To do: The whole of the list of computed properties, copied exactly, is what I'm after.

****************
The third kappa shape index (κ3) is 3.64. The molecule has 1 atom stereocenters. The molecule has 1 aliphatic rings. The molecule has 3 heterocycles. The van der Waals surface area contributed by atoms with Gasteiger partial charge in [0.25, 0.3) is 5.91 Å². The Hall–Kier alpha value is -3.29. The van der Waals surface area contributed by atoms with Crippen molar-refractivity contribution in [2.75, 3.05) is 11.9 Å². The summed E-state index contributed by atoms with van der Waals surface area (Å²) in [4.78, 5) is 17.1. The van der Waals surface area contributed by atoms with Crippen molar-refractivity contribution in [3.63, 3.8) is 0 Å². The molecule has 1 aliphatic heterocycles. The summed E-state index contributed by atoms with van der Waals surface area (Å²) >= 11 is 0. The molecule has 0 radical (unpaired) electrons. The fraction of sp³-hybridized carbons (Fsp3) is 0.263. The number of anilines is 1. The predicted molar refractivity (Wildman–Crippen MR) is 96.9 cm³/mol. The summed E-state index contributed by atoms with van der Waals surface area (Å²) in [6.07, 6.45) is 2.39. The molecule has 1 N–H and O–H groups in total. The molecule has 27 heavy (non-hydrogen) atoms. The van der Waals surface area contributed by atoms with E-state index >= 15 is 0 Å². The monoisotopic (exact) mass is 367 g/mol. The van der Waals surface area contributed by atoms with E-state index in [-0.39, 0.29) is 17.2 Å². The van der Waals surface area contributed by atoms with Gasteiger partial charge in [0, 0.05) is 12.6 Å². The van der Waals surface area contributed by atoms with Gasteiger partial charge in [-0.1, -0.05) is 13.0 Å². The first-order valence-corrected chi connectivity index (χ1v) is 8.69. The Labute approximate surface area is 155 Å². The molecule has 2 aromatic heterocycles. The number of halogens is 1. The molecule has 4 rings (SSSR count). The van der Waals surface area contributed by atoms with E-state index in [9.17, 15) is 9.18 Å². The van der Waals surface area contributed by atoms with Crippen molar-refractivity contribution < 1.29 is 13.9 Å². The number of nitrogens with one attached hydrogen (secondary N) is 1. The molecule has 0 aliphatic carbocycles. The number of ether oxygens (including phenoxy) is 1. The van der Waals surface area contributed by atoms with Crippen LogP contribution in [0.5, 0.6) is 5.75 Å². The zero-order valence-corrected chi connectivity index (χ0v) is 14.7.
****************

The third kappa shape index (κ3) is 3.64. The molecule has 1 atom stereocenters. The molecule has 1 aliphatic rings. The molecule has 3 heterocycles. The van der Waals surface area contributed by atoms with Gasteiger partial charge in [0.25, 0.3) is 5.91 Å². The Hall–Kier alpha value is -3.29. The van der Waals surface area contributed by atoms with Crippen molar-refractivity contribution in [2.75, 3.05) is 11.9 Å². The summed E-state index contributed by atoms with van der Waals surface area (Å²) in [4.78, 5) is 17.1. The van der Waals surface area contributed by atoms with Crippen molar-refractivity contribution in [3.63, 3.8) is 0 Å². The molecule has 1 aliphatic heterocycles. The summed E-state index contributed by atoms with van der Waals surface area (Å²) >= 11 is 0. The molecule has 0 radical (unpaired) electrons. The fraction of sp³-hybridized carbons (Fsp3) is 0.263. The number of anilines is 1. The predicted molar refractivity (Wildman–Crippen MR) is 96.9 cm³/mol. The summed E-state index contributed by atoms with van der Waals surface area (Å²) in [6.07, 6.45) is 2.39. The molecule has 1 N–H and O–H groups in total. The molecule has 27 heavy (non-hydrogen) atoms. The van der Waals surface area contributed by atoms with E-state index >= 15 is 0 Å². The monoisotopic (exact) mass is 367 g/mol. The van der Waals surface area contributed by atoms with E-state index in [-0.39, 0.29) is 17.2 Å². The van der Waals surface area contributed by atoms with Gasteiger partial charge in [0, 0.05) is 12.6 Å². The van der Waals surface area contributed by atoms with Gasteiger partial charge in [-0.1, -0.05) is 13.0 Å². The first-order valence-corrected chi connectivity index (χ1v) is 8.69. The Labute approximate surface area is 155 Å². The molecule has 2 aromatic heterocycles. The number of halogens is 1. The molecule has 4 rings (SSSR count). The van der Waals surface area contributed by atoms with E-state index in [9.17, 15) is 9.18 Å². The van der Waals surface area contributed by atoms with Crippen molar-refractivity contribution < 1.29 is 13.9 Å². The number of nitrogens with one attached hydrogen (secondary N) is 1. The molecule has 0 aliphatic carbocycles. The number of ether oxygens (including phenoxy) is 1. The van der Waals surface area contributed by atoms with Crippen LogP contribution in [0.5, 0.6) is 5.75 Å². The zero-order valence-corrected chi connectivity index (χ0v) is 14.7.